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Bovine leukemia's hidden toll.

Bovine leukemia's hidden toll

Bovine leukemia virus kills cattle, saddling the U.S. dairy industry with annual losses of about $44 million from the fullblown disease. However, this toatl may greatly understate the damage, according to the first study of the infection in its advanced inapparent stages, says immunogeneticist Harris A. Lewin of the University of Illinois in Urbana-Champaign.

The new findings indicate the virus is most prevalent among cows bred to produce large amounts of milk, and that it thins the milk of infected cows that have developed abnormally proliferating white blood cells. Thus, Lewin says, it squeezes profits on two fronts in addition to its lethality. Dairy farmers, he notes, are paid on the basis of milk fat and volume.

Lewin and co-workers Ming-Che Wu and Roger D. Shanks sampled blood from 219 outwardly healthy cows over a two-year period, looking for antibodies to the virus as well as for an abnormally high level of B lymphocytes, which indicates a stage of the ailment known as persistent lymphocytosis. Lymphocytosis occurs in about 30 percent of virus-infected animals and increases a cow's chances of developing terminal disease, but it does not make them visibly sick, Lewin says.

The scientists matched the blood data with estimates of each cow's genetic potential for milk and fat production, actual milk and fat production and milk-fat percentage. They found that estimates of genetic potential for milk production were significantly greater for both groups of infected cows than for noninfected cows and that the genetic potential for fat production was greater in coes with lymphocytosis.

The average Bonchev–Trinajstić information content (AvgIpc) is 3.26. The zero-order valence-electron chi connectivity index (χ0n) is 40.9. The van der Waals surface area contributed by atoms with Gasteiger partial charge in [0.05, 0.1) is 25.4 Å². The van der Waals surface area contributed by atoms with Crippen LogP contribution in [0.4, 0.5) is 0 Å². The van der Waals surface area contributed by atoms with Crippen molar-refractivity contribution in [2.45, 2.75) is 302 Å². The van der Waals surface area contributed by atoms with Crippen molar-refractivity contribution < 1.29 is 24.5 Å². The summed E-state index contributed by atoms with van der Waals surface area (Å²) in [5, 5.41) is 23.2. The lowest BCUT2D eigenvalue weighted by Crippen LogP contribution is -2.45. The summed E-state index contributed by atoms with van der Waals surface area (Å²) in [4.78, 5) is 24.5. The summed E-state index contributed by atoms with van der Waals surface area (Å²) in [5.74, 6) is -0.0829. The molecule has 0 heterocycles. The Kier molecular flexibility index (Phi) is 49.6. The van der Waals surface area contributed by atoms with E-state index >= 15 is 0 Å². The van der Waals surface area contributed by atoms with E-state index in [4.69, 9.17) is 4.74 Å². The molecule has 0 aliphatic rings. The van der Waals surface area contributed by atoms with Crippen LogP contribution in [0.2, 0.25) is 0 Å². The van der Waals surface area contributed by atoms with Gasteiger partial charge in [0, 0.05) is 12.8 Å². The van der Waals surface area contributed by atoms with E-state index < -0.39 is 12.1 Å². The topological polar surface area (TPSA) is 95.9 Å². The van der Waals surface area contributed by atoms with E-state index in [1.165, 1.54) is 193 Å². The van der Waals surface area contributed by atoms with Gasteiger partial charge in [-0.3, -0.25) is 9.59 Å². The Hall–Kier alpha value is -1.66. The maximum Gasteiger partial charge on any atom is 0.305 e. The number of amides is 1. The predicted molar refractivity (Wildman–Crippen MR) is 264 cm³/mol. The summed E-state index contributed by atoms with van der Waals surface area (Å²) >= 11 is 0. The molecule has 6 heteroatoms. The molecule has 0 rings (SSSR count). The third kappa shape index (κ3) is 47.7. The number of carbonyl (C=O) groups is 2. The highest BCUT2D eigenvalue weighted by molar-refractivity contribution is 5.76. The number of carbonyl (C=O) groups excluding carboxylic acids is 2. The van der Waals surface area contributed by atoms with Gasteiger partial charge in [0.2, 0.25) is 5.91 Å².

"These results show that cows with superior genetic potential for milk and fat yield were more susceptible to subclinical progression of [bovine leukemia virus] infection," the researchers report in the February PROCEEDINGS OF THE NATIONAL ACADEMY OF SCIENCE (Vol. 86, No. 3).

Lewin believes stress accounts for the greater infection rate among high milk producers, some of which churn out as much as 65 pounds of milk in a day. "Producing lot of milk is stressful for them, and stress influences the progression of the disease," he suggests. Cows with persistent lymphocytosis produced milk with about 9.2 percent less fat than that of uninfected cows, probably because they "are using fat to make more lymphocytes," Lewin says.

To confirm and refine his results, Lewin is conducting a five-year study of how milk production and fat content change in individual cattle as the disease progress.
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Publication:Science News
Date:Feb 25, 1989
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